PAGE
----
As reported in the Baltimore Sun, the Baltimore City pension board is requiring about 2,000 school employees to begin contributing to the municipal retirement system, a plan met with resistance by school officials, who say the district won’t be able to meet the July 1 deadline.
The school system was informed this year that some of its employees would have to begin contributing to the city’s Employees’ Retirement System for the first time in decades. The school employees affected include paraprofessionals, school police, cafeteria workers and central office staff.
But the school system, which initially fought the plan, says it has not had enough time to inform its employees. Therefore, school officials plan to pay the initial bill of $14.4 million on the employees’ behalf out of the district’s budget.
The contribution requirement for certain school employees brings them into line with other Baltimore City employees who are now also contributing to their pensions. As described by the Sun,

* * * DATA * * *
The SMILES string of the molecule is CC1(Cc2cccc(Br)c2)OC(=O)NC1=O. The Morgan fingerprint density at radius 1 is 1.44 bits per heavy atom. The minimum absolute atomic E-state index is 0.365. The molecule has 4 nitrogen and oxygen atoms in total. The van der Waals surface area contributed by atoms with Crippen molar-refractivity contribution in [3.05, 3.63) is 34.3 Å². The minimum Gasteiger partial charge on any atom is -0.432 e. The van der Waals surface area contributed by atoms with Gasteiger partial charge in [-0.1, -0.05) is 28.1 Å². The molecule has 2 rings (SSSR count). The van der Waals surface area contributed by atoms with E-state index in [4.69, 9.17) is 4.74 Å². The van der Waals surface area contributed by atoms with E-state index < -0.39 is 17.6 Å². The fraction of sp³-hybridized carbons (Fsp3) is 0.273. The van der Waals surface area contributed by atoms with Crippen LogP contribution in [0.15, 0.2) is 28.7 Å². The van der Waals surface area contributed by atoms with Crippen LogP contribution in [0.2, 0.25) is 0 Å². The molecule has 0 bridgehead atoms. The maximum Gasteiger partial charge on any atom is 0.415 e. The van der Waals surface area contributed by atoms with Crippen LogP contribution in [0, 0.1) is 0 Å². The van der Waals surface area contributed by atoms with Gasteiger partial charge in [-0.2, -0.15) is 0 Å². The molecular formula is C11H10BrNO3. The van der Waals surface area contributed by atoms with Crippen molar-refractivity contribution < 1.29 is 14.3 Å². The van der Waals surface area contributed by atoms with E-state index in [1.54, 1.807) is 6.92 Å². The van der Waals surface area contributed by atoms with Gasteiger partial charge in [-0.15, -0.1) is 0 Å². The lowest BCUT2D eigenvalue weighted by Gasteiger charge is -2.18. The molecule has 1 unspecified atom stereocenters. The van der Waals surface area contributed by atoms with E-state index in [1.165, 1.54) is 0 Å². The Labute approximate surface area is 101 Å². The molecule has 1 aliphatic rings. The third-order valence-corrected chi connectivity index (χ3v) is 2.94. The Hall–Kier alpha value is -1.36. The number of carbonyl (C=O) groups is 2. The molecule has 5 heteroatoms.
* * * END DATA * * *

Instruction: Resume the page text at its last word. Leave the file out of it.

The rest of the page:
School employees were not originally part of the mayor’s plan, under which thousands of civilian municipal employees began contributing 1 percent of their salaries to their pensions in October. The percentage will increase every year until it reaches 5 percent in 2017.
Citing fairness, the Employees Retirement System board voted in November to include school employees in the plan and gave the district until July 1, 2014, to communicate and prepare its workforce for the transition.
This change does not apply to teachers and principals in Baltimore because they are members of the State of Maryland’s Teacher’s Retirement Plan.